Friday, April 22, 2016

No Exodus, And Maybe Moses

Passover starts today. According to the Torah[1] the holiday is the annual commemoration of the escape of the Hebrews from Egypt. It’s a great story, but the problem is that it’s almost certainly a story. It doesn’t hold together, and that’s even without getting into the magical elements, but the whole thing is more mythic account than clear reporting. It’s a story.

The first little hint is that we now know that the Egyptians used contract labor to build their pyramids.[2] No slaves. The phrase “for we were contract laborers in Egypt” just lacks something. There’s no indication that the contract laborers were some sort of foreign presence either. But someone could argue that the records of all this were lost.[3] Not gonna wash.

The bigger problem comes at the other end, where all the archeological evidence of Bronze-Age Israel indicates a standard slow rise of populations (with the occasional falls due to the usual, followed by slow rise). No big jumps in population because a major group suddenly came in, or city suddenly being established that didn’t start out as much smaller communities.[4] As you add up the evidence, it seems clear that there was no Exodus.

No Exodus, but what about Moses? Well, he does have an Egyptian name, or at least part of one, as that -moses ending seems to be related to the the Egyptian for “born of,” as in Thutmose or Ramesses, so there may have been some sort of Egyptian leader of the Hebrews. Kinda embarrassing if your great national story involves a foreign leader. Imagine if the first President of the United States was the Marquis de Lafayette and not Samuel Huntington.[5]

There’s also something of a strange story going on in Exodus, an artifact of its Eloist and Priestly sources. Moses is the hero of the Eloist version of the story, while Aaron is the hero of the Priestly version. You get this weird overlap of bits that are favorable to one or other, or you get the two doing similar things. The narrative that has come down to us, represents the eventual triumph of the Aaronite priesthood, while not completely writing the tales of the Mushite priesthood from the story. Unlike the Moses story, Aaron isn’t given any sort of Egyptian backstory (or any at all, really).[6]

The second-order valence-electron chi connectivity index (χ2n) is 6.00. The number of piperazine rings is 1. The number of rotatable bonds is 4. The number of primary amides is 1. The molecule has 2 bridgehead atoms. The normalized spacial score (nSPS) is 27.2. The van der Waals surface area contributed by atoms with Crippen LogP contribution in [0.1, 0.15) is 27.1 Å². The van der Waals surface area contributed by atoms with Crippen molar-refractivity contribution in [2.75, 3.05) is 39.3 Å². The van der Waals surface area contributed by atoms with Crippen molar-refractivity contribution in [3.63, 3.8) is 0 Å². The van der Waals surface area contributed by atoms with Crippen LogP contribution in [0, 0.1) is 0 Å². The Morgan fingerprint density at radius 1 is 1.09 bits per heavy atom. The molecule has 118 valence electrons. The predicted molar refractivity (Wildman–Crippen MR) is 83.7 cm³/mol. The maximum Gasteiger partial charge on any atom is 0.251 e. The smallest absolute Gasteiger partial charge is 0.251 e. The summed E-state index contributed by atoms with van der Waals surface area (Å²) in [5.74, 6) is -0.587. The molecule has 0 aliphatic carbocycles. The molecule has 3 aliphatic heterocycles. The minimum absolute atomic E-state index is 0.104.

If there’s no Exodus and two brothers turn out to be rival priestly groups (making their founders brothers is a good way to paper over the duplication in their stories), what about the Egyptians? Where were they? They in Canaan.

The Torah makes it clear on several occasions that the Egyptians gave the land of Canaan to the descendants of Joseph and his people, in other words: Israel. To put it another way, mighty Egypt established a client kingdom in coastal Canaan. Yeah, but where’s the archeological evidence for that? It’s not like we’re finding Egyptian sarcophagi in Israel, right?

Except we do. The flip side of the lack of evidence the presence of Hebrews in Egypt is the unmistakable evidence for the presence of Egyptians in Israel. That’s something you don’t seem to hear much about. It wasn’t until I traveled to Israel that I saw a mummy case from the Canaanite period. It was a “why did no one tell me about this?” moment. Then we travelled to Bet She’an and stood in the remains of the Egyptian governor’s palace, the center of regional rule for about three centuries.

About 1150 BCE, the site was destroyed by fire, for which (says Wikipedia) “the exact circumstances are unclear.” I would propose that during a time of instability in Egypt, when perhaps the garrisons were called home to defend the kingdom, there was a local uprising. Perhaps even an Egyptian official (a guy names [something]moses) got involved. When the dust settled and the Egyptians realized that reconquest of Canaan was not a good allocation of resources, the political map had changed.

Without an Exodus, the coastal Canaanites had a new identity, perhaps this was even a step on the path from polytheism towards monotheism (maybe the priests of El were particularly involved and took it as an opportunity to suppress rival cults).

There was no Exodus, and perhaps no Moses, and yet we gather to tell this fiction. And that’s okay. The story reminds us not only that freedom is good, but that it’s also be the oppressor. Many people would be happy to obtain their freedom at the cost of another’s (or even perceived security at someone else’s cost), but the Passover story reminds us that we should be neither the slave nor the overseer.

[I’ve written better, but I’m trying to squeeze this in during Passover preparations. I am thinking of this as a first draft version. Next year, for revisions!]

  1. That is, the first five books of the Bible.
  2. Payment included beer.
  3. Despite that we still have the beer records.
  4. We have a word for small communities being taken over by a large non-native population. Conquest.
  5. Huntington was the President of Congress after the Articles of Confederation. Prior to that, he had been president of the Continental Congress (although he was not the last of those). Wikipedia does not that under the Articles of Confederation, the President was not an executive, merely the presiding member of a legislative body, more akin to Speaker of the House or Senate President.
  6. Aaron makes a surprise entry in Exodus.  ↩

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